For the 30 days following this blog’s five-year anniversary, I am reposting some favorite, popular, or unique posts. Feel free to contact me to suggest some of your favorites.
New Orleans is one of my favorite cities in the world, at least among those I’ve visited.
And allowing it to be destroyed marks the point when the majority of Americans began to see that President Bush was not a competent or compassionate president.
My thoughts on the matter, shortly after it occurred, follow below.
I know I’m late with this, but I can’t let the event pass without some small comment.
New Orleans was my favorite city in the whole world, at least of the few places I’ve actually been. And now, it seems, it will have to live on in my memory. Partying, drinking, eating the most amazing food, the local color and history and architecture. Of all the cities I would have liked to retire in, to sit in the shade, drinking and writing and people-watching…
Mark Twain, Tennessee Williams, Andy Jackson and Jean Lafitte, Delphine LaLaurie, Marie Laveau… The Garden District, the French Quarter, Storyville… Preservation Hall and Café du Monde…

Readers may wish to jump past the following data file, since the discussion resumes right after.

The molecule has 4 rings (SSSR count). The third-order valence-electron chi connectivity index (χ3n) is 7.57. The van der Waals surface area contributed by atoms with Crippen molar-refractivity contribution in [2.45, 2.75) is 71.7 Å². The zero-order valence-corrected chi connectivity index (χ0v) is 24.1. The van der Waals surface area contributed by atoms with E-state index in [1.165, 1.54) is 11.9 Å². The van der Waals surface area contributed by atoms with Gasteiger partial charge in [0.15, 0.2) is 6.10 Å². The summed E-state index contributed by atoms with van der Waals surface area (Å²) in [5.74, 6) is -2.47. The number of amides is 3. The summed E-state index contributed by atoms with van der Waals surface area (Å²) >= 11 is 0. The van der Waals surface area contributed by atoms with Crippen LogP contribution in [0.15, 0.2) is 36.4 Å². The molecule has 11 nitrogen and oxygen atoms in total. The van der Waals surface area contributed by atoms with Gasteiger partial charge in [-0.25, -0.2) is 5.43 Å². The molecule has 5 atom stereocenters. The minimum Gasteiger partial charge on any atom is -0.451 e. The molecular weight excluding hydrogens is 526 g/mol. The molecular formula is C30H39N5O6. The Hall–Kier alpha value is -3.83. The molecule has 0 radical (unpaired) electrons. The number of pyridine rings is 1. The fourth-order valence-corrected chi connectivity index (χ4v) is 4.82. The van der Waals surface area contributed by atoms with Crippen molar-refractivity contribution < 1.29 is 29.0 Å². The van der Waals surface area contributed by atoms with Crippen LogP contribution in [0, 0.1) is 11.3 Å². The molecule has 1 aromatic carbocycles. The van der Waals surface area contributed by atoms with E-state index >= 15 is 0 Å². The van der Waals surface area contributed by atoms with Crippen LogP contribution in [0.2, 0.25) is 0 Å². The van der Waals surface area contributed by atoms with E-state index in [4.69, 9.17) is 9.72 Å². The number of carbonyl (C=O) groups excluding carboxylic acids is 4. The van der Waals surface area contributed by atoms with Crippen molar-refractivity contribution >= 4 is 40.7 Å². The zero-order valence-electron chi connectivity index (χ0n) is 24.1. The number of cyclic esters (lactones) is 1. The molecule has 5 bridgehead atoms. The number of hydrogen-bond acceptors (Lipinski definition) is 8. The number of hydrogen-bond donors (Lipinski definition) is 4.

Katrina has all but wiped it from the face of the Earth.
The sewage, the toxic chemicals from the refineries and industrial ports, the dead bodies being exhumed from the Big Easy’s unique above-ground gravesites and floating down streets-turned-canals… It’s going to be uninhabitable for a long time to come.
My thoughts go out to all the victims of Katrina.
And… the economic devastation is going to be rather harsh, too. The Port of Southern Louisiana is one of the five largest ports in the world, and the largest port (by volume) in the United States, larger than New York, larger than Los Angeles. Not only does New Orleans handle oil imports, but it handles food and timber exports to the rest of the world.
We haven’t even begun to feel the effects of this natural disaster.